A little piece of Buxton now sits on the main concourse of Manchester’s Piccadilly Station. A wonderfully engineered model of The Crescent advertises the town’s best assets to those passing through the UK’s third busiest railway station.
Measuring in at an impressive 1.5m by 1.0m, the 1:150 scale model was offered by the Friends of Buxton Station (FoBS), working in partnership with the Buxton Crescent Heritage Trust (BCHT), who previously owned it.
The pioneering marketing idea was the inspiration of FoBS chair, Dave Carlisle who heard about the model possibly becoming available when the new Buxton Crescent Visitor Experience exhibition was being put together. He loved the idea of folk taking the train ride south from Manchester to enjoy the town’s facilities, the renovated spa hotel and the Buxton Crescent Visitor Experience.
Dave explained: “We love our home town of Buxton and have come up with lots of different ways to help promote it to others, particularly to rail users. Perhaps one of our most innovative promotional ideas has come with use of this model of The Crescent, Buxton’s undisputed architectural jewel. Never has it been more important to support the town as it is now, since many local small independent traders struggle to recover from the damage done by covid-19 controls.”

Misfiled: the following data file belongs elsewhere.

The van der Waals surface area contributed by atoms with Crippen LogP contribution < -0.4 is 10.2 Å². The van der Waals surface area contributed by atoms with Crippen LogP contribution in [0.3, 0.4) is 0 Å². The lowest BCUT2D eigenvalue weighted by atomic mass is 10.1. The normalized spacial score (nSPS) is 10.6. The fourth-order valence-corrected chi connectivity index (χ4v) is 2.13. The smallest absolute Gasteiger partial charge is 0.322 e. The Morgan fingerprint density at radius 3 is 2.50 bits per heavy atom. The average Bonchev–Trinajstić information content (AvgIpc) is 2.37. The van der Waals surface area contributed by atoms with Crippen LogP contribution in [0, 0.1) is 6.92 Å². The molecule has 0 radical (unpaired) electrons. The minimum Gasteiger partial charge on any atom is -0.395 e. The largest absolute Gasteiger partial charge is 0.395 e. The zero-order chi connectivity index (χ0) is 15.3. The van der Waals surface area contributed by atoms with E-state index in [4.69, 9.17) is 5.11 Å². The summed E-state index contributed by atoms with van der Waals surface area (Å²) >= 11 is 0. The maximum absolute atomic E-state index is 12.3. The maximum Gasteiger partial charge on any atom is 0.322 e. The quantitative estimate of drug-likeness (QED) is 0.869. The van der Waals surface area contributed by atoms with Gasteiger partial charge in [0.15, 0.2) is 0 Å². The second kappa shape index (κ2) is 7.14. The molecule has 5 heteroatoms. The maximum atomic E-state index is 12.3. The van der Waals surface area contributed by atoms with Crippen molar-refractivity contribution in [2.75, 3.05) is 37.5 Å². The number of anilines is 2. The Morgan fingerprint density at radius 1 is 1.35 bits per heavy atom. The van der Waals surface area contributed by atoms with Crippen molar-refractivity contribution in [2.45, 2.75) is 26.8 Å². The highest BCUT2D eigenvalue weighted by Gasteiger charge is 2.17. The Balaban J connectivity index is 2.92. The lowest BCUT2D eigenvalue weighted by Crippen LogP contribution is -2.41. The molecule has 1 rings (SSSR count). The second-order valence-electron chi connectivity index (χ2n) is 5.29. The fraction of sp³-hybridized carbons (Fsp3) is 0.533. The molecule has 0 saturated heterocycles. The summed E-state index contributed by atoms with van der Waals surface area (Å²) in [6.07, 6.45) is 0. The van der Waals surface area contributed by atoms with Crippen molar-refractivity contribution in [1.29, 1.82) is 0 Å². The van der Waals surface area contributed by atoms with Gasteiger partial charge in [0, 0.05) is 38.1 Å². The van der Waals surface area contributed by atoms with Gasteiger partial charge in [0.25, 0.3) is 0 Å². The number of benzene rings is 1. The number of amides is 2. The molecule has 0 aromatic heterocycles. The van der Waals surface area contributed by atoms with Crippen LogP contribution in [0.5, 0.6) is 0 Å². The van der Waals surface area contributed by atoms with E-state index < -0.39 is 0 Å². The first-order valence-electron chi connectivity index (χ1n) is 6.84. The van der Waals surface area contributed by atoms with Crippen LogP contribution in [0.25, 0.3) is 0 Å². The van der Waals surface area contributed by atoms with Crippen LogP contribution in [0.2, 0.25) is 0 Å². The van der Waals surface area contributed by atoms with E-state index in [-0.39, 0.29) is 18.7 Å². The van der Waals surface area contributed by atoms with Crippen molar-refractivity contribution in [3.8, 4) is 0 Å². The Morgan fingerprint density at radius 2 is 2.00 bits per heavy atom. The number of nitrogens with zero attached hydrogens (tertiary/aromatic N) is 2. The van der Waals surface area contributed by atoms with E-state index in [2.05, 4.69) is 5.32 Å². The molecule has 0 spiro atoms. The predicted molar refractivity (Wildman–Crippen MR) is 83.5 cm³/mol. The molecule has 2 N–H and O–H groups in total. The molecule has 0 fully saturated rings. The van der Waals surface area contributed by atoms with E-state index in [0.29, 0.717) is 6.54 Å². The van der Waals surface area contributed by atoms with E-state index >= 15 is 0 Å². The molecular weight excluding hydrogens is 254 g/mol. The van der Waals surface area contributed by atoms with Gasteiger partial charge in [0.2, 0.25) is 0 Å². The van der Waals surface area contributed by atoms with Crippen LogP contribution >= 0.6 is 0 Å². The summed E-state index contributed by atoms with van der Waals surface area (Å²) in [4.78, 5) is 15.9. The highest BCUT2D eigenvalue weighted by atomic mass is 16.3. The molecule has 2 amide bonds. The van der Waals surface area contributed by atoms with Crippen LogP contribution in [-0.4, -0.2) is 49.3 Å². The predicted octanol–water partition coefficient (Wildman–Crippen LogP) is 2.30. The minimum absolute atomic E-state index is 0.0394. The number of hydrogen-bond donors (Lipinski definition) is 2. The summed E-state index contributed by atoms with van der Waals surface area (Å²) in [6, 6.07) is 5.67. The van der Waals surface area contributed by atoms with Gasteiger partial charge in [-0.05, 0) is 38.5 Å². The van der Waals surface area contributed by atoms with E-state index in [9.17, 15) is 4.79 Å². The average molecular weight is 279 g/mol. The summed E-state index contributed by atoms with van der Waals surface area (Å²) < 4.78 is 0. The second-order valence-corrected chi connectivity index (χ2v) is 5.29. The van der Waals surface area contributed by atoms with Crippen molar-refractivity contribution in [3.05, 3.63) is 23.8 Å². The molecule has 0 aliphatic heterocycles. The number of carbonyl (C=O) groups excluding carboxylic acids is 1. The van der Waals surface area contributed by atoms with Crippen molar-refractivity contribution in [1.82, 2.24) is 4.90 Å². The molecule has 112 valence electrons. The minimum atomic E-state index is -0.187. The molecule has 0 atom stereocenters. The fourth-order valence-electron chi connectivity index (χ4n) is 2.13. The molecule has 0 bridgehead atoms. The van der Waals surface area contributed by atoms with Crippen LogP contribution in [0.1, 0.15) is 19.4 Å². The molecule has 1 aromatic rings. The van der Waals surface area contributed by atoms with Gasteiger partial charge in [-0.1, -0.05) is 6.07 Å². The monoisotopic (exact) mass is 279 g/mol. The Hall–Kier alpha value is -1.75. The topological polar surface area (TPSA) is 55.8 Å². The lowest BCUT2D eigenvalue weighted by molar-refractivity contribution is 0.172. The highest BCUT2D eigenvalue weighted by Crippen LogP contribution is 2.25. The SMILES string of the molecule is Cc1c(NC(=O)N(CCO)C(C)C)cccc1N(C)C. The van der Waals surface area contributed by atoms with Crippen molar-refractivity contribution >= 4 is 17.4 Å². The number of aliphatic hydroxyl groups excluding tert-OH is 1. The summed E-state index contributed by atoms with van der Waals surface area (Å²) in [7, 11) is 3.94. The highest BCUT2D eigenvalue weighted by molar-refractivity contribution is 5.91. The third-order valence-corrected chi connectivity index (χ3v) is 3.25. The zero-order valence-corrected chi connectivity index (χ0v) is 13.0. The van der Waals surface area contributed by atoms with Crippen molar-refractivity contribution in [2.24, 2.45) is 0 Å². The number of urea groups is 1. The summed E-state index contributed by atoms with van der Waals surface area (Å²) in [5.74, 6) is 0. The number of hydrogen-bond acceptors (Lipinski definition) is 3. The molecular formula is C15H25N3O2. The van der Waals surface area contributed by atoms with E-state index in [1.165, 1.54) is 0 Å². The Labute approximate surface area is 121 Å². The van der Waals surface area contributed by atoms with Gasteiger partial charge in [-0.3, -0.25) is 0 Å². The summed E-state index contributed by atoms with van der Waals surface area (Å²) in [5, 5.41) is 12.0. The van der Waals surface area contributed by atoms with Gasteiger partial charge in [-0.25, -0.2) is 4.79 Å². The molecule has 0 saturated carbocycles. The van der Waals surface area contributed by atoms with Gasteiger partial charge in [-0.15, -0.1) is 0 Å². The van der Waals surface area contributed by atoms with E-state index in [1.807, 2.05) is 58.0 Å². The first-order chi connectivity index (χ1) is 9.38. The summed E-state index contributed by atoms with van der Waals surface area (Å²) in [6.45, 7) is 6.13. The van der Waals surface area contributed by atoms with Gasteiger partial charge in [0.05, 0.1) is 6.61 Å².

He continued: “We managed to do this thanks to the partnership with BCHT and Karen Hornby, Network Rail’s head of performance and customer relationship on the North West Route and Margaret Edge, Piccadilly’s station control manager.”
Margaret Edge said: “We are really pleased to work together with FoBS on this project.”
BCHT’s Louise Cross added: “The model was originally commissioned by the Trevor Osborne Property Group and CP Holdings Ltd, developers for the project to renovate The Crescent into the spa and hotel complex, with shops and a visitor centre. The developers donated it to the Buxton Crescent Heritage Trust, who in partnership with the Friends of Buxton Station, offered it to Piccadilly Station to highlight the rich heritage of Buxton.”
Alongside the model, there’s a simple interpretation panel, explaining a little about its history. Also there’s a couple of “make a bee-line to Buxton” travel posters featuring Kenneth Steel’s striking 1950s “blue waters” image and reference to FoBS’s Bilberry bumblebee support work.
FoBS had to pay for and obtain a Licence from the National Archive held by the Science Museum to use Kenneth’s work.